by: Rade Marjanovic [ ]
Originally published on:
A new kit from Russian company Zvezda appeared recently on the market. It is a bit of a departure from the period of their usual recent models in sea-going vessels. It is a kit of the most modern class of Russian SSBNís, the Borey. There are already four kits (to the best of my knowledge) present on the market, with two being in the same scale as Zvezdaís offering.
Borey (russ.; NATO Dolgorukiy class, after the first vessel of the class) is the latest class of Russian ballistic missile nuclear submarine. This class is intended as a replacement for already venerable subs of Delta III, Delta IV and Typhoon classes. Class was named after Boreas, Greek god of cold, northern wind.
Although these subs will serve as a replacement for more classes, Borey are much smaller in volume than Typhoons, and also have smaller complement. The purpose of that is the reduction of costs for construction and maintenance. First work on the design of this type started in mid-80s. The keel for the first vessel was laid down in 1996, while together with the construction of the sub, the development of new ballistic missile type Ė Bulava for it was undertaken. During the construction of first three units, there were some changes in the design, so starting with the fourth vessel, all the following subs of the type have 20 vertical launch tubes for Bulava rockets (each rocket can carry 6-10 independently guided warheads) instead of 16. It means that each Borey II vessel can carry maximum of 200 independently guided warheads Ė that being equivalent to whole nuclear stockpile of UK.
Type: Ballistic missile submarine
14,720 t (14,488 long tons) surfaced
24,000 t (23,621 long tons) submerged
Length: 170 m (557 ft 9 in)
Beam: 13.5 m (44 ft 3 in)
Draught: 10 m (32 ft 10 in)
1 ◊ ОК-650В nuclear reactor
1 ◊ AEU steam turbine
1 ◊ shaft and propeller (pump-jet)
Submerged: 30 knots (56 km/h; 35 mph)
Surfaced: 15 knots (28 km/h; 17 mph)
Range: Unlimited; (1yr ) endurance restricted by food stores
Test depth: planned 450m (1,400 ft)
Complement: 107 total crew
20 (955А Borei II), 16 (Project 955) ◊ RSM-56 Bulava SLBMs with 6-10 MIRVed warheads
6 ◊ 533 mm torpedo tubes
RPK-2 Viyuga cruise missiles
Within the box illustrated with sub in surface sailing, there is the strong cardboard box containing the model, instruction sheet, stand and decal sheet. The stand is cast as one-piece gray plastic and represents surface of the rough sea (or rocky seabed, whatever the association may be) and that kind of stand comes with all newer (by date of publishing) sea-going vessel models from Zvezda. The model itself is cast in black plastic, spread over four trees. Model of this type of sub in this exact scale was already present on the market (Bronco and Hobby Boss). All three models have completely different disassembly, meaning completely different break on parts, especially for the hull. Broncoís model has three-piece hull (deck and two part lower hull, divided by length). Hobby Boss model has two-piece hull divided along the waterline. Therefore, both Hobby Boss and Bronco models can be built as either full hull or waterline. Zvezda however didnít leave this option available and hull has five parts in total; two side halves, deck and the bow part that also comes as a two part build. Among the parts there are several hull reinforcement rings. The model has 100 parts, and upon finishing assembly one gets a model of roughly 50 cm in length.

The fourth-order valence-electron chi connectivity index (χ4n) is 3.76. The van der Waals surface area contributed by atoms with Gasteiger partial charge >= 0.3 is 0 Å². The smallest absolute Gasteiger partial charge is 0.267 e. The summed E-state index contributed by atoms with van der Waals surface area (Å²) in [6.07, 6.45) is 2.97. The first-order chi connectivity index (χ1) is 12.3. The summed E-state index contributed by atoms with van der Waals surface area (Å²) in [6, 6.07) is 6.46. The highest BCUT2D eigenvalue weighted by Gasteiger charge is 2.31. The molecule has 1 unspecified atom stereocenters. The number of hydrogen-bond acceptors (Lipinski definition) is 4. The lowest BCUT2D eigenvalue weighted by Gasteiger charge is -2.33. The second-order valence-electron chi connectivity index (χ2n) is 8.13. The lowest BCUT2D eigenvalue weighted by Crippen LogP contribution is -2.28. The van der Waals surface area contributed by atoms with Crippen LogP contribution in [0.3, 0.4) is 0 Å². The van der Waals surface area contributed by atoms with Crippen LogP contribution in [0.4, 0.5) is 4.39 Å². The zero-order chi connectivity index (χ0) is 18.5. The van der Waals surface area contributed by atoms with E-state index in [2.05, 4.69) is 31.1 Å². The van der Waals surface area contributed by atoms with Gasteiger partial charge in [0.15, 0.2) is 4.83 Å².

What is interesting though, is that constructors of the model allowed besides two vertical launch tubes, the torpedo loading bay doors to be left opened, bow diving planes, as well as periscope and other sensory equipment on the sail to be extracted. Parts are flash free, with nice detailing and panel lines. First glance shows that there is not supposed to be any bigger issue with assembly of this model. Decal sheet has waterline markers, depth gauge markers, markers for hatches as well as crest and name of the submarine. The painting requires only nine paints, given in Zvezda and Humbrol palettes, which is standard for this company. The only minus of this kit is that there is no dedicated PE fret, for example with propeller and some smaller, more delicate parts, although the plastic parts in question are not much falling behind after photo etch ones. The accuracy of the model is not comparable to the real deal, although by the number of parts and the fact that the company is Russian, they probably had the access to the best publicly available plans of the sub, therefore making the most accurate one.
I only shortly addressed the issues mentioned in the comment section of the comment section of the Broncoís review by Evgenij here on Model Shipwrights, and to me it seems that people from Zvezda read the comment section as well as the issues pointed out there seem to be fixed. Again, I donít have other two kits (Bronco and Hobby Boss) nor any precise drawings to be the judge. The photos Iíve seen seem to point out that this one is the most precise of the trio. The only part that to me seems to be problematic in terms of precision is the bow deck section which is somewhat rounder on the photos than on the model.
While there are already four kits of this sub class present on the market, to me it seems that this one is the most accurate one. However there are few drawbacks on this kit as well, as no kit is perfect (except maybe Flyhawk ones in my opinion). As already mentioned, a photo etch fret being added to this kit would be a bonus. While there is some issue regarding accuracy with the bow deck section, I leave you with the possibility of the slight size issue of some parts, as I donít have extensive documentation nor the required specific knowledge to delve into that.
I would like to recommend this model to all submarine lovers. I also wish to thank Zvezda